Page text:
Middle East


Prisoners' Rights Activist Arrested and Detained

Iranian journalist Emadeddin Baghi (L), sitting next to follow writer Akbar Ganji (R), was arrested and detained in Tehran's Evin prison on charges of violating national security on Oct. 15. (Photo: Behrouz Mehri / AFP-Getty Images)

Prominent Iranian rights activist and leading prisoners' rights advocate Emadeddin Baghi was detained and imprisoned on Sunday, Oct. 15. Baghi, head of the Committee for the Defense of Prisoners' Rights and a renowned Iranian investigative journalist, had previously served a three-year term in prison for his writings in the reformist press. He was summoned to Tehran's revolutionary court on the charges of "propaganda against the Islamic Republic" and "divulging state secret information."

According to his lawyer, Saleh Nikbakht, Baghi was then detained on a previously suspended charge of "acting against national security" due to his writings on the chain of murders involving Iranian intellectuals. A sentence of one year in prison, which has now been applied to the Iranian activist, had been dropped after Baghi spent three years in prison in 2002.

Baghi, along with Akbar Ganji, was among the most prominent journalists who began to shed light on the origin and true sources of the chain of murders during the 1990's. The killing of intellectuals in Iran, which involved the stabbing deaths of some prominent writers and political activists, occurred before the reformists took power in Tehran.

Later, with constant investigations by Ganji and Baghi, as well as other rights activists, and with the empowering of the reformist president Mohammad Khatami, the judicial system announced that the murders had been committed by "obstinate" elements of the Iranian Intelligence service.

Among the prominent Islamic Republic figures accused by human rights advocates of masterminding the chain murders were Mostafa Pour Mohammadi and Gholam Hossein Mohseni Ezhei, now serving as President Mahmoud Ahmadinejad's Interior and Intelligence ministers, respectively.

The detention has brought sharp criticisms from both inside and outside the country. Iranian lawyer, human rights advocate and Nobel Peace Prize laureate Shirin Ebadi said in an interview with Radio Farda that "the detention of Baghi marks another failure of Iranian government to fulfill even its own domestic laws." She posited that the arrest highlighted yet another "nod to the downfall of civil society values" in Iran.

Her assessment has been echoed by international rights organizations. The Paris-based Reporters Without Borders condemned the detention as another attack on journalists.

"Baghi's arrest is an example of the strategy of harassment and pressure being used against journalists by the Iranian authorities, who are trying to silence the growing number who are demanding the legitimate right to a free and independent press," said a statment issued by the press freedom organization.

Moreover, Amnesty International, which has long praised Baghi's activities as "an invaluable campaign for the prisoners rights" viewed the detention as "a continuation to undermine the influence of activists in the country" which is aimed at "dominating the atmosphere of fear in Iran for political purposes," as told by the organization's Iran researcher Drewery Dyke to Radio Farda.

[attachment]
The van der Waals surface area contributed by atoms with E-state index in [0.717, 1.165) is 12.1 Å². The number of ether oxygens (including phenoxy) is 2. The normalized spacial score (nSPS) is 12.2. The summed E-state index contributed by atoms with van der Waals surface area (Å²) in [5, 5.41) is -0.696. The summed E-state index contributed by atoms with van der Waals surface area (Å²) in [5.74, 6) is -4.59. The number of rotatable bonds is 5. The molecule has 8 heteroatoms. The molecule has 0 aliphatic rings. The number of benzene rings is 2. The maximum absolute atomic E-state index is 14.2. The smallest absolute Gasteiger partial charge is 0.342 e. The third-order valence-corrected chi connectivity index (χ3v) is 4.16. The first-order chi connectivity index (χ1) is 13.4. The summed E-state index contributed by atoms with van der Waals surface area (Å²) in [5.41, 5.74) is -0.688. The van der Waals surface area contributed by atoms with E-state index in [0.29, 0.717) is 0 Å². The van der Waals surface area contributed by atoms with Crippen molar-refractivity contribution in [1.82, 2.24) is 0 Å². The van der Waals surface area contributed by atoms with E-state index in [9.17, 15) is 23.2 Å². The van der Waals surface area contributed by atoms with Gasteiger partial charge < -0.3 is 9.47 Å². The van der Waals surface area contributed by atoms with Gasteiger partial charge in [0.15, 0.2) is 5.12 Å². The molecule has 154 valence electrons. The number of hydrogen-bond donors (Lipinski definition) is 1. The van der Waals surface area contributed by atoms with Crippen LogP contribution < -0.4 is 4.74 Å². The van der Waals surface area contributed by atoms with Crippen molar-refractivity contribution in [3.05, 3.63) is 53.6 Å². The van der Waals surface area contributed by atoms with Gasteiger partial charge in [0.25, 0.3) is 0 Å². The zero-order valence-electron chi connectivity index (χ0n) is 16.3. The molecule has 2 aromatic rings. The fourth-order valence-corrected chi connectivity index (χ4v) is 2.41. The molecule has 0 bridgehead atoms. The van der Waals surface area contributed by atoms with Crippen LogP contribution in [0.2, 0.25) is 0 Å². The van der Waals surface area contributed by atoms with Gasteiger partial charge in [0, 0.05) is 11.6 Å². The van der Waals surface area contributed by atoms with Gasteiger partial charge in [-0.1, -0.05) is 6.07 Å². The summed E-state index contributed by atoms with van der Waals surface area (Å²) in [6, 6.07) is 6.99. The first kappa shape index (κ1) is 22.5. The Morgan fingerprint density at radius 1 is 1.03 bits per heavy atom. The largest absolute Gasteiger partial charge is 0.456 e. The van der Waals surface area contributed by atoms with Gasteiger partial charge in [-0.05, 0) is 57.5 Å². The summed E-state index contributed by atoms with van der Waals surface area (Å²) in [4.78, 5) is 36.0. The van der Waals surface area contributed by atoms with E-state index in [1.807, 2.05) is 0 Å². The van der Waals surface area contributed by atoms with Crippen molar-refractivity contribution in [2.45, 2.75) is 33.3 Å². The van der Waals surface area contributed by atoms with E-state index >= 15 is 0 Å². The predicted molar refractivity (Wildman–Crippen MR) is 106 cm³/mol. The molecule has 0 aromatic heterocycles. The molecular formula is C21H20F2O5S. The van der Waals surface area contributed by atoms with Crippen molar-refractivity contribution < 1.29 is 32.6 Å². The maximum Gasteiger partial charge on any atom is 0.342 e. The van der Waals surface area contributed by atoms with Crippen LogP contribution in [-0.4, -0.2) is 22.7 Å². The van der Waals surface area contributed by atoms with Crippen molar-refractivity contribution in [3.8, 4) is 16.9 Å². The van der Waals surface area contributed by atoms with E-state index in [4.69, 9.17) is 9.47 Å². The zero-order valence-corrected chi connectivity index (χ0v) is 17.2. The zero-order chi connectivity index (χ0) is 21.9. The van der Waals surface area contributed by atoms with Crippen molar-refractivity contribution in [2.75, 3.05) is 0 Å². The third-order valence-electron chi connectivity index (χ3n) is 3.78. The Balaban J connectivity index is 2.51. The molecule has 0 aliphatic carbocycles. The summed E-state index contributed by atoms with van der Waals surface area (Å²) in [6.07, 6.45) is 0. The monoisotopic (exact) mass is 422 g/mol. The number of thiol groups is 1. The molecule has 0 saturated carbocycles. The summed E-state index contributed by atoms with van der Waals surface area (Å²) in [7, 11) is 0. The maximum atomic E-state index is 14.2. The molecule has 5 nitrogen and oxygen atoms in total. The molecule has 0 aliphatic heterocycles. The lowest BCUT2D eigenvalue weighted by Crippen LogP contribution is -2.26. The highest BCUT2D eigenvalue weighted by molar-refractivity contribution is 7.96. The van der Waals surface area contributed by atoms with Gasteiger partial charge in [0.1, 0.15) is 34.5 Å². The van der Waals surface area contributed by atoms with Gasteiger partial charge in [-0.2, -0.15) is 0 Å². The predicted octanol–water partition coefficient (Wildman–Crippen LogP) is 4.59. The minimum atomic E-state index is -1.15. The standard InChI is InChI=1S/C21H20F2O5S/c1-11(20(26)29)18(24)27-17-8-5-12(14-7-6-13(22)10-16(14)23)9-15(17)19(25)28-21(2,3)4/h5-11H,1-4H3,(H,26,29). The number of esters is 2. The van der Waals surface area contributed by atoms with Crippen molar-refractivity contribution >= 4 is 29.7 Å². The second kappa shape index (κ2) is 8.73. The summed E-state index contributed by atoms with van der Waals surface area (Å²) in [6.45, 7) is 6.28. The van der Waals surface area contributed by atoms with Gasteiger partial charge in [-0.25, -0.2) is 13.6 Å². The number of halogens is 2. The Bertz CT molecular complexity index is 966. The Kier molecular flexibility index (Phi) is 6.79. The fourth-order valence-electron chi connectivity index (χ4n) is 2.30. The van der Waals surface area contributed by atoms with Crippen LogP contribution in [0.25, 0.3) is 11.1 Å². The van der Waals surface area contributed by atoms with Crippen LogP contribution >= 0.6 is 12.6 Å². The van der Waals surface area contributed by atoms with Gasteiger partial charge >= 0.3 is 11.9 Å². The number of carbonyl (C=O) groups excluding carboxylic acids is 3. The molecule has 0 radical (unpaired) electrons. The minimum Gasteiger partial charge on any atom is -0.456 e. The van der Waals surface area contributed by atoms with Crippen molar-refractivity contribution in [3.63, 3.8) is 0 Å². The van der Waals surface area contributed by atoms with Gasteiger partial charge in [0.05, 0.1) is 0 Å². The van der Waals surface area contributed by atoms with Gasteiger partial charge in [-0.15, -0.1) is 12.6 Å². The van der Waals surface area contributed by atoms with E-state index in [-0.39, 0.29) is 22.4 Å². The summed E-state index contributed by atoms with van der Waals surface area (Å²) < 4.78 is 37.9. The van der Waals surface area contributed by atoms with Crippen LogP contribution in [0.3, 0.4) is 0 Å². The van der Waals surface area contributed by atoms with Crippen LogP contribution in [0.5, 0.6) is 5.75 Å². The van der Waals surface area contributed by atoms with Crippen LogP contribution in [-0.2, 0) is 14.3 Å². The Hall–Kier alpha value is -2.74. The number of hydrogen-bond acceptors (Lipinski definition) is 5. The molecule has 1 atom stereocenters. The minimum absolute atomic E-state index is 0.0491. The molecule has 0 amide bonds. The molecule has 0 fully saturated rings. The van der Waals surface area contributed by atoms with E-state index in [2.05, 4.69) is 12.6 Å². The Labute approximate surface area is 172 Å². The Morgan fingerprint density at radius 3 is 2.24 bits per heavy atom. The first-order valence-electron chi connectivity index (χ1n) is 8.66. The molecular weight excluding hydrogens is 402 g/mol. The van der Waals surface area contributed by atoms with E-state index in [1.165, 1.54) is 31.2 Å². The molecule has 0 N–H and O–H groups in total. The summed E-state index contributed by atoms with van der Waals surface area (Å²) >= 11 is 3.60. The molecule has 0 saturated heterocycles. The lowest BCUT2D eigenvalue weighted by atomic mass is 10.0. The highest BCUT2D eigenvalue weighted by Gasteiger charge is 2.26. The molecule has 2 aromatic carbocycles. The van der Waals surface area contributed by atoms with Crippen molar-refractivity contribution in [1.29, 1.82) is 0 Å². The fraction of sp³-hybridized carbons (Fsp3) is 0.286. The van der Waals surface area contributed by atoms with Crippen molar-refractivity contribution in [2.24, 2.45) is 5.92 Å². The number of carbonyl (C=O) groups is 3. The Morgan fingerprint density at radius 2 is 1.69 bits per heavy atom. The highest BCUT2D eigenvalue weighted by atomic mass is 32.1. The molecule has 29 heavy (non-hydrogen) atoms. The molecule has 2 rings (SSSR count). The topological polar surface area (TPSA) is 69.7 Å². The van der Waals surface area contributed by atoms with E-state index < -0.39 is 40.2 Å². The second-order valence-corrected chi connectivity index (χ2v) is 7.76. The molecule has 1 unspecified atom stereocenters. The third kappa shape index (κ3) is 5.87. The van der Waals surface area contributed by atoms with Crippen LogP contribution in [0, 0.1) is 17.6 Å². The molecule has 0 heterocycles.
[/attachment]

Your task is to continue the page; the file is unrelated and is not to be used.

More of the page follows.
According to the charges, Baghi obtained secret information from prisoners detained in security prisons and then disseminated this information during seminars organized by his group, his lawyer said.

Over the past months, Baghi had publicly protested against the wave of public hangings that have swept Iran as part of a campaign by the authorities, who posit that it is aimed at improving societal security.

Baghi, in recent years, had spearheaded a vast campaign in Iran, defending the rights of prisoners and convicts — particularly those sentenced to the death penalty. He, being a reformist religious figure who supported a revisionist interpretation of Islamic punitive law, has written numerous open letters, appealing and lobbying to save the lives of underage convicts in Iran, as well as other death row convicts whose sentences he saw as unlawful.

In September 2006, he wrote an open letter to the heads of the reformist parties — including former president Mohammad Khatami — complaining about their silence over the increased number of hangings, as reported by the Agence France-Presse (AFP) news agency.

According to official statistics, at least 207 executions have been carried out in the country so far this year, already well ahead of 2006 figures. Many critics consider the increase of the public executions as a means of retaining control over the country, as the economic situation continues to worsen.

Baghi has also directed a tireless campaign aimed at the abolition of the "stoning" verdict from Islamic punitive law which, although rarely exercised, is issued for the "crime" of adultery in Iran.

In 2005 Baghi was awarded the French Human Rights Prize in recognition of his work campaigning against the death penalty.

Attorney Saleh Nikbakht has said that he has "appealed and the case is currently in the hands of the court."

According to Reporters Without Borders, Baghi had told the Paris-based media advocate on the eve of his court appearance: "I am convinced they will not let me walk free from the courtroom. They want to ban my activities, although they are legal, and to silence all the independent voices in this country."

Among the complainants in Baghi's case are: Iran's Revolutionary Guard; the Intelligence ministry; the Iranian Police; Ali Fallahian, former Intelligence minister during the chain murders of intellectuals; and current interior minister Mostafa Pour Mohammadi.

View the Worldpress Desk’s profile for Niusha Boghrati.